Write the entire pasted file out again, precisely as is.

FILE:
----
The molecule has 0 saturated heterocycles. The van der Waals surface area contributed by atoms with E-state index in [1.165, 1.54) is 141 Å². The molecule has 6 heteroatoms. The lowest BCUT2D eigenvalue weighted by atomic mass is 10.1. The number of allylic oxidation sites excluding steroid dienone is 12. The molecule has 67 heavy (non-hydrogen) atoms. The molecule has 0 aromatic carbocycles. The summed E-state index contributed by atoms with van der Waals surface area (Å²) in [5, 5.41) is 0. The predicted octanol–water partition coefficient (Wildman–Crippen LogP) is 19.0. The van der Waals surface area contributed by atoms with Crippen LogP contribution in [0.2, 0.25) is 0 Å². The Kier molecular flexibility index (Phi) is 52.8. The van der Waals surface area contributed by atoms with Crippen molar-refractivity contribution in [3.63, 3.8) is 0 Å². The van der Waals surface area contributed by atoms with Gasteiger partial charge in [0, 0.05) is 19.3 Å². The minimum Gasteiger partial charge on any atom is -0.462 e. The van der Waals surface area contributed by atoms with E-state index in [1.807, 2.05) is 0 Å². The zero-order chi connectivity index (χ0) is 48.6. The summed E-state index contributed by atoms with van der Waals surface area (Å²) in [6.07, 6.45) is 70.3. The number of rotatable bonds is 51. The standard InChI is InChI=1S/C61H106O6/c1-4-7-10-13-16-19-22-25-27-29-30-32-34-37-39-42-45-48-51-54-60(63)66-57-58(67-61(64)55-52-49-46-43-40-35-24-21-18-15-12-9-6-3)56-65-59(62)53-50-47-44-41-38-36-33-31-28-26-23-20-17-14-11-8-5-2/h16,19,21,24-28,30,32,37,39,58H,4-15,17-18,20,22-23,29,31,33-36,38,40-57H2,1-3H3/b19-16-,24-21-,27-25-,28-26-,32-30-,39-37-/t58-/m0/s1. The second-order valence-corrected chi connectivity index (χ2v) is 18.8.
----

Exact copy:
The molecule has 0 saturated heterocycles. The van der Waals surface area contributed by atoms with E-state index in [1.165, 1.54) is 141 Å². The molecule has 6 heteroatoms. The lowest BCUT2D eigenvalue weighted by atomic mass is 10.1. The number of allylic oxidation sites excluding steroid dienone is 12. The molecule has 67 heavy (non-hydrogen) atoms. The molecule has 0 aromatic carbocycles. The summed E-state index contributed by atoms with van der Waals surface area (Å²) in [5, 5.41) is 0. The predicted octanol–water partition coefficient (Wildman–Crippen LogP) is 19.0. The van der Waals surface area contributed by atoms with Crippen LogP contribution in [0.2, 0.25) is 0 Å². The Kier molecular flexibility index (Phi) is 52.8. The van der Waals surface area contributed by atoms with Crippen molar-refractivity contribution in [3.63, 3.8) is 0 Å². The van der Waals surface area contributed by atoms with Gasteiger partial charge in [0, 0.05) is 19.3 Å². The minimum Gasteiger partial charge on any atom is -0.462 e. The van der Waals surface area contributed by atoms with E-state index in [1.807, 2.05) is 0 Å². The zero-order chi connectivity index (χ0) is 48.6. The summed E-state index contributed by atoms with van der Waals surface area (Å²) in [6.07, 6.45) is 70.3. The number of rotatable bonds is 51. The standard InChI is InChI=1S/C61H106O6/c1-4-7-10-13-16-19-22-25-27-29-30-32-34-37-39-42-45-48-51-54-60(63)66-57-58(67-61(64)55-52-49-46-43-40-35-24-21-18-15-12-9-6-3)56-65-59(62)53-50-47-44-41-38-36-33-31-28-26-23-20-17-14-11-8-5-2/h16,19,21,24-28,30,32,37,39,58H,4-15,17-18,20,22-23,29,31,33-36,38,40-57H2,1-3H3/b19-16-,24-21-,27-25-,28-26-,32-30-,39-37-/t58-/m0/s1. The second-order valence-corrected chi connectivity index (χ2v) is 18.8.